Not surprisingly, Steven Pinker's new book, Enlightenment Now , has already generated significant controversy. Since I haven't read the book yet, I won't comment on the book itself. Suffice it to say, it does seem that Pinker's critics (see for example here and here ) are raising some valid points in arguing that Pinker has oversimplified … Continue reading In Defense of a Modest Scientism
I had a great discussion/exchange of views today with my friend and colleague in the English and Humanities Department, Mich Niyawalo, on The Economic Consequences of the Peace. I can say quite honestly that I learned a bit from Mich's presentation and our conversation afterwards. Professor Niyawalo will be providing me with a written text … Continue reading Initial Reflections on today’s exchange.
Chip Poirot, Professor of Economics, Shawnee State University. Outline of remarks intended for presentation at Shawnee State University’s “Faculty Festival of Achievement”, February 19, 2018. Students or others who are unfamiliar with some of the events, people and ideas may wish to explore these in more detail. I have bolded terms that may be … Continue reading Reading The Economic Consequences of the Peace: Keynes as Political Economist or Albert Einstein in the Patent Office.
In today's entry, I will finish my initial summary and analysis of The Economic Consequences of the Peace. My hope is that by Sunday evening I will have at least bare bones sketch of my presentation for our Faculty Festival of Achievement. And with my colleague's permission, I will post both my presentation and his. … Continue reading Chapters IV, V and VI
In Chapter 3 of the Economic Consequences of the Peace Keynes sets forth his analysis of why President Woodrow Wilson failed to gain acceptance of his Fourteen Points. Put simply, perhaps even a bit simplistically, Keynes' explanation is that Wilson was simply not prepared, given his overall temperament, to confront the more polished, persistent, and … Continue reading Chapter 3 of the Economic Consequences: Wilson vs. Clemenceau.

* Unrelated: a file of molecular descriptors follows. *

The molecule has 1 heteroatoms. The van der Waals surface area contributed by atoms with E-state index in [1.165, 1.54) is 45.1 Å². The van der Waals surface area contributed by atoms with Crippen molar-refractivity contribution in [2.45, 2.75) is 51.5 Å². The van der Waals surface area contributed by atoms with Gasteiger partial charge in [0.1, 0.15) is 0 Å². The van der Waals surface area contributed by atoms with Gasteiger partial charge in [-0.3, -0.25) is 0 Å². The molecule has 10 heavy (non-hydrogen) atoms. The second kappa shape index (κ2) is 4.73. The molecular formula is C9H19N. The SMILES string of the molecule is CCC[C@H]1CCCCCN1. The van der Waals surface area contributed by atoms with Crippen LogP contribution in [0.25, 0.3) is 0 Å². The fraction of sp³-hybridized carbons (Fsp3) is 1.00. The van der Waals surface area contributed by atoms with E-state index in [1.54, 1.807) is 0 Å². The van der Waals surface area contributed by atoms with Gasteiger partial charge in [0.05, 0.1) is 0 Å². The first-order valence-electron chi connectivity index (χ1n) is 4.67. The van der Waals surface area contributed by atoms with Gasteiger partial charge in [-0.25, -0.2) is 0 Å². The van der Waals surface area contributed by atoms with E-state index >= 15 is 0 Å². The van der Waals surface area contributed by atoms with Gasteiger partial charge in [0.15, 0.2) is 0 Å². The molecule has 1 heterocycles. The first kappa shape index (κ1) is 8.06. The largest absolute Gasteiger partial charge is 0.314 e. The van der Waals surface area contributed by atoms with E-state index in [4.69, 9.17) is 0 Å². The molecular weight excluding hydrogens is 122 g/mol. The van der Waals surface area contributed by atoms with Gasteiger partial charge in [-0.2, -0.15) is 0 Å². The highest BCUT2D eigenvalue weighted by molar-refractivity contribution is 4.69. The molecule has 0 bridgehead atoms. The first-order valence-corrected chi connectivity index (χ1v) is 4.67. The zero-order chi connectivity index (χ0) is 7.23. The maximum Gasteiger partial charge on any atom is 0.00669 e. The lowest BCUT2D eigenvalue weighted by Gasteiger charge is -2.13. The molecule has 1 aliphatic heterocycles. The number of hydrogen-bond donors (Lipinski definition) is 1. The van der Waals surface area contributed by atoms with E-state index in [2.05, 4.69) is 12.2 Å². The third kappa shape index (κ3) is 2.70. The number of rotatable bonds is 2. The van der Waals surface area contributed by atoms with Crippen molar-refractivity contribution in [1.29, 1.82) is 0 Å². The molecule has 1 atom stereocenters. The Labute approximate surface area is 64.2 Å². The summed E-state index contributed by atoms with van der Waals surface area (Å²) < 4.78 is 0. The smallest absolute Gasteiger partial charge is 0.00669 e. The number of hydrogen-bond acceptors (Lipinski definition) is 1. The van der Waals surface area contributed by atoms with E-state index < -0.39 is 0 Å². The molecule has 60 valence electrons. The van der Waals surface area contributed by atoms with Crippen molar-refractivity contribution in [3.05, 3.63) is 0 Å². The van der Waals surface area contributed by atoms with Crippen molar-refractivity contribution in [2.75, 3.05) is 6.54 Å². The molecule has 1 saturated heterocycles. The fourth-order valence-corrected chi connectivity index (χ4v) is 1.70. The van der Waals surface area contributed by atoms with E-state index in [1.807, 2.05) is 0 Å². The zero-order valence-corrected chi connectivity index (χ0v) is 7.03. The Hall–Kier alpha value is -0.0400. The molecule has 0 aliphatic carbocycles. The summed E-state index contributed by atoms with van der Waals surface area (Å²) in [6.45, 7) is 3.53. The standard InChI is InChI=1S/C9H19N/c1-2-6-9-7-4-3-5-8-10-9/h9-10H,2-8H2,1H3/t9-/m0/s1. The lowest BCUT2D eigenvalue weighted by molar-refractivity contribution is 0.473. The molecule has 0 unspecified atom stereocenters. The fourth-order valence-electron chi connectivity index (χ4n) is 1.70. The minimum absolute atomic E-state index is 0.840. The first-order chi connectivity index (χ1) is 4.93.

The original title of this post "Should Post Modernism Die?" created misunderstanding and has now been changed to better reflect the point I was trying to make. Critiques of "Post Modernism" are not limited to the right or popular culture. For example, see Chomsky's Critique of Focault or the response of multiple Pragmatists such as Hilary … Continue reading Post-Modernism’s cul de sac.
I want to begin my analysis of Chapter 2 with a couple of prefatory comments. We can read a work such as Economic Consequences of the Peace as a work unto itself. Alternatively, we can permit ourselves the luxury of putting the work into the larger context of the body of the author's work. Both have … Continue reading Economic Consequences: Chapter 2
A colleague of mine and I in the English and Humanities Department at my University (Shawnee State University) will be working on a project on John Maynard Keynes' "The Economic Consequences of the Peace." We are starting with an exchange during an event sponsored annually at my University called "Faculty Festival of Achievement". I will … Continue reading Announcing: The Economic Consequences of the Peace. An Exchange.
I’m probably as guilty as anyone of criticizing millennials. In fairness though, I hope that all of us who are for example, past the age of “Generation X” understand that the refrain “kids these days” is a perpetual one. And if we are unhappy with what the kids are doing, we need look no farther … Continue reading Teaching Anti-Labor Lessons
In my previous posts on secular stagnation I noted the common threads between the New Classical effort to build macroeconomics on the foundations of neo-Walrasian general equilibrium theory and the ways in which mainstream Keynesians have found themselves in a decades long cul de sac of ad hoc reasoning. While I agree with the arguments … Continue reading Does economics need axiomatic foundaions?